The Original Get Organized Now! Website - Since 1997 by Maria Gracia
The Original Get Organized Now! Website - Since 1997 by Maria Gracia

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12 Spooktacular Tips for a Fun, Safe Halloween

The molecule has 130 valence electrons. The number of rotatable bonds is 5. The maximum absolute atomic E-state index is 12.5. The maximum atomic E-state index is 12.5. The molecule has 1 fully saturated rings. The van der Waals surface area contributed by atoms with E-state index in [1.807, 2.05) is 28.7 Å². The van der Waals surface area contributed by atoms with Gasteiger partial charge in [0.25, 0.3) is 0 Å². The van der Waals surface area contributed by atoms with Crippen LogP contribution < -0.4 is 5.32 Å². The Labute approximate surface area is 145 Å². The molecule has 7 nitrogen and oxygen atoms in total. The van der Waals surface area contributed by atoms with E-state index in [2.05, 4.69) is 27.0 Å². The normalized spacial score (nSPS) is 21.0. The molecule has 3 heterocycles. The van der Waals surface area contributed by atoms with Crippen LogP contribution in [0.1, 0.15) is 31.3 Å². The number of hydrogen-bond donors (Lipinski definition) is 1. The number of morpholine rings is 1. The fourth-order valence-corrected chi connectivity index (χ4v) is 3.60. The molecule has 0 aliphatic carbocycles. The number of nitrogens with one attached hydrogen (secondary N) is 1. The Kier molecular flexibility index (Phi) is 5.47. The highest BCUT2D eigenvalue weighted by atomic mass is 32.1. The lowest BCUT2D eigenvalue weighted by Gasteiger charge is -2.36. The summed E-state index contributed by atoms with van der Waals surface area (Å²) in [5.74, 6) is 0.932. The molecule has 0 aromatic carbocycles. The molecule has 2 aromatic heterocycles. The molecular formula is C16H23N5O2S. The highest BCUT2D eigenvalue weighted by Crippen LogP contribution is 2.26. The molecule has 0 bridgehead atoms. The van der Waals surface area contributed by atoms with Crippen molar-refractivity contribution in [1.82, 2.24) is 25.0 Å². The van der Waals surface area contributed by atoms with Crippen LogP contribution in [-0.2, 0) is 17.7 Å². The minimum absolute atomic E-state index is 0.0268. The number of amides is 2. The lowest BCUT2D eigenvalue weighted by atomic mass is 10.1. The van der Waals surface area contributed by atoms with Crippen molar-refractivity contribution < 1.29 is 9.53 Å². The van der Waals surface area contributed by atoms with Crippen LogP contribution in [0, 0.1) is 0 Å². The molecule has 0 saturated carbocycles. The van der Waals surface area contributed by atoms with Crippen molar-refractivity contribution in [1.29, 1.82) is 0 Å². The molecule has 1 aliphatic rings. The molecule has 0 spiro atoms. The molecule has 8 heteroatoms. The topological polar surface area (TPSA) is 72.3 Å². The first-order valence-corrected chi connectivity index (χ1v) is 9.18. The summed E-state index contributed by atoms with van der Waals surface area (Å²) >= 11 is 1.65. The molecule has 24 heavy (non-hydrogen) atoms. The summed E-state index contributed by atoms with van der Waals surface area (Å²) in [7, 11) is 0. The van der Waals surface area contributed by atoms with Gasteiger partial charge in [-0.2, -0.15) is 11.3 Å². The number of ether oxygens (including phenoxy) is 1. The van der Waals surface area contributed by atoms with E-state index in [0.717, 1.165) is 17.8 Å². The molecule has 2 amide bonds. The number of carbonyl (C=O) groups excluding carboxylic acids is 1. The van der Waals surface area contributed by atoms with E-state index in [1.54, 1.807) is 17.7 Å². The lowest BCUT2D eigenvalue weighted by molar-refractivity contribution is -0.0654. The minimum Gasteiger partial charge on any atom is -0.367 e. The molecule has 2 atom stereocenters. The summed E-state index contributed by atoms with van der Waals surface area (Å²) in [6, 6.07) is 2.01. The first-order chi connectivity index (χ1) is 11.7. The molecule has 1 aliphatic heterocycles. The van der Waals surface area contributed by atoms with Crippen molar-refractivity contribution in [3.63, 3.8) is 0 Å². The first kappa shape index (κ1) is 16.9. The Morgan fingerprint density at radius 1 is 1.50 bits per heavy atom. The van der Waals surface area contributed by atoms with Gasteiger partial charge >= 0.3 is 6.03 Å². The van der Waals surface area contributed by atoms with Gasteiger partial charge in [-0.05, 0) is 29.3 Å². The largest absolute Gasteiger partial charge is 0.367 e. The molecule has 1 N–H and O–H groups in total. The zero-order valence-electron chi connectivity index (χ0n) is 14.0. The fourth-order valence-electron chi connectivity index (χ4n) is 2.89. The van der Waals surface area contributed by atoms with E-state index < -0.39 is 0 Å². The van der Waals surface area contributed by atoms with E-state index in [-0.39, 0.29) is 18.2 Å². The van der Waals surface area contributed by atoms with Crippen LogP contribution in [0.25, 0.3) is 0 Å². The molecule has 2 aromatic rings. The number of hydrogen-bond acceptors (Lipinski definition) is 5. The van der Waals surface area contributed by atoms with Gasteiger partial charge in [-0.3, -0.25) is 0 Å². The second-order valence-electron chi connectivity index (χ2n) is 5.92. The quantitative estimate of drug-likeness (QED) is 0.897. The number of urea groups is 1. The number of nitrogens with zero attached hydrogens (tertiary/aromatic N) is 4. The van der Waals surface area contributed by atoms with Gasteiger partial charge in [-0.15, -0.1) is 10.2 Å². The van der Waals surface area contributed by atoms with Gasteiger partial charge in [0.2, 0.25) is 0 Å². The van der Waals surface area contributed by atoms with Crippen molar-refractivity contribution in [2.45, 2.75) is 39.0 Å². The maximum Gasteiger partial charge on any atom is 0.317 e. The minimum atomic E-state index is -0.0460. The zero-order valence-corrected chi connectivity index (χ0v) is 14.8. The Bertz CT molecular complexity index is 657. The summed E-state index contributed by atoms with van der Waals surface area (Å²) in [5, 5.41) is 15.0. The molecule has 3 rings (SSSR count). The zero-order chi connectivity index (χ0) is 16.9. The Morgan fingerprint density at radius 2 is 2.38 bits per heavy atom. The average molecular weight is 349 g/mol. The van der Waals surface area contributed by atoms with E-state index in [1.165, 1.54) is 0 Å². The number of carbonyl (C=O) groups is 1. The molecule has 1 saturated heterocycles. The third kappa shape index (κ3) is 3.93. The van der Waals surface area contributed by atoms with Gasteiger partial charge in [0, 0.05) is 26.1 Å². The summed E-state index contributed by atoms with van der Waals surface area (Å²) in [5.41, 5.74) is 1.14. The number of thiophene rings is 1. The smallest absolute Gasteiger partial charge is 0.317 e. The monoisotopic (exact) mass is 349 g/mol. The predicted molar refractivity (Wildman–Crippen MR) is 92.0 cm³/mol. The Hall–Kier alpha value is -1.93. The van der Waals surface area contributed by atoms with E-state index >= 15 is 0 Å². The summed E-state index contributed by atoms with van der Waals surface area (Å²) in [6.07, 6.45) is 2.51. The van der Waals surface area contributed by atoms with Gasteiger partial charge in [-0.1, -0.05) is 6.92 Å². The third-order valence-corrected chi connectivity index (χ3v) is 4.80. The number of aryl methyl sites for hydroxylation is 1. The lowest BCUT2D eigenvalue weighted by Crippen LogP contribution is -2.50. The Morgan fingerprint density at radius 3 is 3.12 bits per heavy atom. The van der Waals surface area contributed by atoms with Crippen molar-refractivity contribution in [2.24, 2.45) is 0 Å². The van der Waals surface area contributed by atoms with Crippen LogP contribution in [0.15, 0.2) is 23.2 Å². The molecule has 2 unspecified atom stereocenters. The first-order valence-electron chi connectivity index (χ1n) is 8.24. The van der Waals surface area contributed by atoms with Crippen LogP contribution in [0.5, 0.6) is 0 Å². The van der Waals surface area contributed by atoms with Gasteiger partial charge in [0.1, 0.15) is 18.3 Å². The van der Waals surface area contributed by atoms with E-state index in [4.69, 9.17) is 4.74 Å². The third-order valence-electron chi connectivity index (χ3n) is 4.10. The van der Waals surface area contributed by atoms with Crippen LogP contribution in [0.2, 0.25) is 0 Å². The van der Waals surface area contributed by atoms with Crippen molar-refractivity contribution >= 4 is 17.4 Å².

by Maria Gracia Join our newsletter to be notified when the newest Organizing Article is available. Ghosts, witches, goblins and black cats . . . yes, it's Halloween once again. Here are 12 tips to ensure this holiday is a fun, safe one for you and your family. 1. Make a list. Make a checklist of everything you'd like to do for Halloween…making/buying costumes, attending an outdoor festival, carving a pumpkin, picking up some scary (or not-so-scary) books or DVDs at the library, taking the kids trick-or-treating, following safety precautions, and baking pumpkin pies. 2. Be safe with costumes. Be sure costumes are the right size. This will help to prevent trips and falls. Decorate costumes or treat bags with reflective tape, for visibility, if trick-or-treating at night. If your kids are carrying around glow sticks or flashlights…even better! They will help your kids see better in the dark, and drivers will be more likely to see them a well. Non-toxic face paint is better than masks; sometimes masks block vision making it potentially unsafe to cross the street. 3. Don’t assume that your kid(s) will cross the street safely. Yes, you’ve been teaching your kids and grandkids safe-street-crossing for years. But trust me, when there is a special event going on, like trick-or- treating, many kids forget how important it is to look both ways. And that goes for adults too, especially with so many people walking with and talking on their cell phones! 4. Decorate for the season. It's time to pull out your Halloween decorations from year's past. If they're not in one organized place this year, be sure you put them all in one organized place for next year when you're done with them. Label the box “Halloween Decor” or “Fall Decor”…whichever is most appropriate. 5. Make your jack-o-lantern creation a good experience. Carve it safely, with the proper tools. In my opinion, kids should not be carving their own pumpkins until they are 10 or 12 years old, depending on their strength and skill level. Even at that age, an adult should always be supervising and helping. If you use a candle in it, use a tea-light that is encased in a metal holder…or opt for a battery-operated one or glow sticks. 6. Find the festivities. Local newspapers and Facebook (click on “events”) are great resources to find out what Halloween festivities are happening in your area. Schedule some outings for your family, like apple picking, pumpkin picking, corn mazes, and hay rides. 7. Get your Halloween viewing organized. Look up Halloween flicks you plan to stream and get them into your “watch list.” Otherwise, search through TV listings and make a schedule of Halloween specials/movies that will be airing. If the family can't be together when a particular program runs, set your DVR to record it and watch it together later on. If you own Halloween DVDs, pull them out and place them in a basket near the TV. 8. Buy treats ahead of time. If you’re planning to hand out treats to the kids trick-or-treating in your area, on your next grocery run begin buying Halloween treats. By the time trick-or-treat is here, you'll be ready. If you buy candy/chocolate, buy the kind that your family likes to eat. If you have leftovers, you can freeze and enjoy them throughout the year. 9. Consider an allergy-free trick-or-treat stop at your home. If you’re giving out non-food treats, be sure to have a teal-colored painted pumpkin on your porch so kids with allergies know your home is an allergy-free, trick-or-treat zone. 10. Turn your porch light on during your local trick-or-treat hours. Many neighborhoods ask residents to turn on their porch lights if they have treats for the kids. This way, if you’re giving out treats this year, the kids will know to ring your doorbell. And if you’re not giving out treats, the kids will know to skip your home. 11. Organize treats into treat bags or 3-ounce cups. Spend time before Halloween, placing a few treats into each treat bag or 3-ounce paper cup. Every trick-or-treater will then get an equal amount of treats. Plus, you’ll be able to separate each bag or cup on a tray for no-touch, safer distribution. 12. Enjoy the season. Be sure to get yourself outside to enjoy the crisp, fresh air and the fall foliage. Take a walk at least a few times a week this month. Enjoy your neighbors' Halloween decorations. Walk through a corn maze. Take some photos for your memory book and your social media page. Back to Organizing Articles Index